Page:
Embrace the chaos and stay ambigious!

 

Are you aware of an UX issue? Great, I can help you find another one! I may even reveal a few other problems to add to your list. And yes, I do also support in finding solutions. Because I embrace challenges, complexity and ambiguity.

 

Embrace the chaos and stay ambigious!

 

Hello, my name is Judith. I do user experience research, design and strategy … sometimes I consider myself a »business therapist« treating diseases with empathy, curiosity and passion: I identify needs, investigate products, processes, and stakeholders and I help translating insights into concepts. 

In the beginning were grids and guidelines. As a design trainee, I gathered my first experiences in a medical design company, followed by a Luxembourg-based communication agency. After about five years, I started doing editorial design and continued freelancing for various clients in different fields. Lessons learned: Choosing and using tools wisely.

Bored by nice-looking but somewhat static things, I eventually studied Interface Design and graduated at the University of Applied Sciences Potsdam. Investigating process flows and team collaboration, I here mastered to make decisions and defend ideas – not »just because«, but for a reasonable »why«! Lessons learned: Accepting quite some challenges.

Admitting that first approaches often initially fail, I know about the importance of doing research, focusing on the users' needs and contextual inquiries. Try and error is the mission in this respect – for the sake of steady iteration and improvement. Lessons learned: If at first you don't succeed, better get used to it.

At the moment I am working at the SAP Innovation Center in Potsdam, supporting the Knowledge Workspace for the Digital Enterprise project.

 

Embrace the chaos and stay ambigious!

 

In the beginning were grids and guidelines. As a design trainee, I gathered my first experiences in a medical design company, followed by a Luxembourg-based communication agency. After about five years, I started doing editorial design and continued freelancing for various clients in different fields. Lessons learned: Choosing and using tools wisely.
Bored by nice-looking but somewhat static things, I eventually studied Interface Design and graduated at the University of Applied Sciences Potsdam. Investigating process flows and team collaboration, I here mastered to make decisions and defend ideas – not »just because«, but for a reasonable »why«! Lessons learned: Accepting quite some challenges.
Admitting that first approaches often initially fail, I know about the importance of doing research, focusing on the users' needs and contextual inquiries. Try and error is the mission in this respect – for the sake of steady iteration and improvement. Lessons learned: If at first you don't succeed, better get used to it.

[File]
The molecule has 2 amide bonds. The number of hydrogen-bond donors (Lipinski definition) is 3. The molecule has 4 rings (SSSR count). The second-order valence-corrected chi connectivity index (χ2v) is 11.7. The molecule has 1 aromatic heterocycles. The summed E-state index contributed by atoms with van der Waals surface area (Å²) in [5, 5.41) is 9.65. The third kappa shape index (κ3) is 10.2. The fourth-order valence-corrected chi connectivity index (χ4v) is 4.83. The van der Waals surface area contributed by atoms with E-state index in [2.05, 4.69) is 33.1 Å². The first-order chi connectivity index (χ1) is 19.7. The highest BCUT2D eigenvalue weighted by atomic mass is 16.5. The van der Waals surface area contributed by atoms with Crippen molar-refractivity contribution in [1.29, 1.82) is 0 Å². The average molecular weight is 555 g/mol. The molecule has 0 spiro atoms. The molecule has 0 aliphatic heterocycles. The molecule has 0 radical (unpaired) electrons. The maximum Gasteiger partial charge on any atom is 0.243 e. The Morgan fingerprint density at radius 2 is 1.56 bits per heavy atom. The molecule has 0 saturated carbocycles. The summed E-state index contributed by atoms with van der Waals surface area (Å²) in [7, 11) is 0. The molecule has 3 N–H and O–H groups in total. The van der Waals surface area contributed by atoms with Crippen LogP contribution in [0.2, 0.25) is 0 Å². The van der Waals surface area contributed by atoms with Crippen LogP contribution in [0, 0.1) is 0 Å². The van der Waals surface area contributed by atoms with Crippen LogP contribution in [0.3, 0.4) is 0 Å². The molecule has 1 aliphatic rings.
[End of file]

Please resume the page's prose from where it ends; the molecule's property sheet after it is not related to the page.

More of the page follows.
»Scope« a business e-mail client
 
in collaboration with Karen Hentschel and Jana Kühl 


[ what I did ]  competitor analysis, expert interviews, ideation, conception, UX design, UI design, feedback evaluation


»Scope« is an e-mail client designed for the advanced business use, not only processing conventional event and task management, but offering additional features considered based on the results of a precedent expert survey:
    •    the inbox marginal column, which can be freely customised to organise e-mails for better synopsis or individual structuring – thus helping to focus on ongoing tasks (e.g. through postponing newsletters or e-mails that require further effort).
    •    the scope button, which supports a quick filtering of linked content by only one click, including all e-mails (in/outbox), attachments, events and tasks. 
In addition to the conventional list view, Scope also allows for individual preview and file searching of e-mail content and attachments. This defines Scope not only as a genuine e-mail application but a comprehensive archive for mails and any other kind of linked data.
Expert Interviews: In the beginning we interviewed some experts to get an idea of how they process their daily e-mail congestion: how and why are e-mails either kept or deleted, how are attachments handled and how do users manage their tasks or appointments from incoming mails.
Wireframes: Based on the experts' needs we created possible user scenarios and sketched them as wireframes. We defined all essential content and features and determined their positioning for an optimal user experience.
We then proceeded to develop these wireframes into a fully fleshed Visual Design, showing the elements in all their possible states (active, passive, hover, …). Despite having complex functionality the application had to be straight-forward and easy to grasp. That's why we agreed on a dark interface to help us focusing on active content.